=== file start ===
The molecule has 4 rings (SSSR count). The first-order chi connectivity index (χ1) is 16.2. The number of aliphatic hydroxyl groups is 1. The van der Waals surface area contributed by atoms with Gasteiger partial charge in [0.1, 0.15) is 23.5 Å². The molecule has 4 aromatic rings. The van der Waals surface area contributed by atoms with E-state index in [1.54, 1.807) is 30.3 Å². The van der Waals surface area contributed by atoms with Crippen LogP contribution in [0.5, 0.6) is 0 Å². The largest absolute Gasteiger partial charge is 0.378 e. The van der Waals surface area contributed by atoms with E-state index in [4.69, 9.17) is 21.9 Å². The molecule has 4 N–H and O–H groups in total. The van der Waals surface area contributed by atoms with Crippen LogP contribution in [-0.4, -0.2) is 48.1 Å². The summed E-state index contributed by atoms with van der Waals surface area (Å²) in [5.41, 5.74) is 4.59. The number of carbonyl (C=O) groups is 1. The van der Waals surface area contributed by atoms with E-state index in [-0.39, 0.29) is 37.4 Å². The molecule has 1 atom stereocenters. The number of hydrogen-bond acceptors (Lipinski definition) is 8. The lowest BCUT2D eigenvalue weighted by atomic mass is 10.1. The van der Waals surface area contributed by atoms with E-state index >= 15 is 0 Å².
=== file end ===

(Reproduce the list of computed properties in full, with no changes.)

The molecule has 4 rings (SSSR count). The first-order chi connectivity index (χ1) is 16.2. The number of aliphatic hydroxyl groups is 1. The van der Waals surface area contributed by atoms with Gasteiger partial charge in [0.1, 0.15) is 23.5 Å². The molecule has 4 aromatic rings. The van der Waals surface area contributed by atoms with E-state index in [1.54, 1.807) is 30.3 Å². The van der Waals surface area contributed by atoms with Crippen LogP contribution in [0.5, 0.6) is 0 Å². The largest absolute Gasteiger partial charge is 0.378 e. The van der Waals surface area contributed by atoms with E-state index in [4.69, 9.17) is 21.9 Å². The molecule has 4 N–H and O–H groups in total. The van der Waals surface area contributed by atoms with Crippen LogP contribution in [-0.4, -0.2) is 48.1 Å². The summed E-state index contributed by atoms with van der Waals surface area (Å²) in [5.41, 5.74) is 4.59. The number of carbonyl (C=O) groups is 1. The van der Waals surface area contributed by atoms with E-state index in [-0.39, 0.29) is 37.4 Å². The molecule has 1 atom stereocenters. The number of hydrogen-bond acceptors (Lipinski definition) is 8. The lowest BCUT2D eigenvalue weighted by atomic mass is 10.1. The van der Waals surface area contributed by atoms with E-state index >= 15 is 0 Å².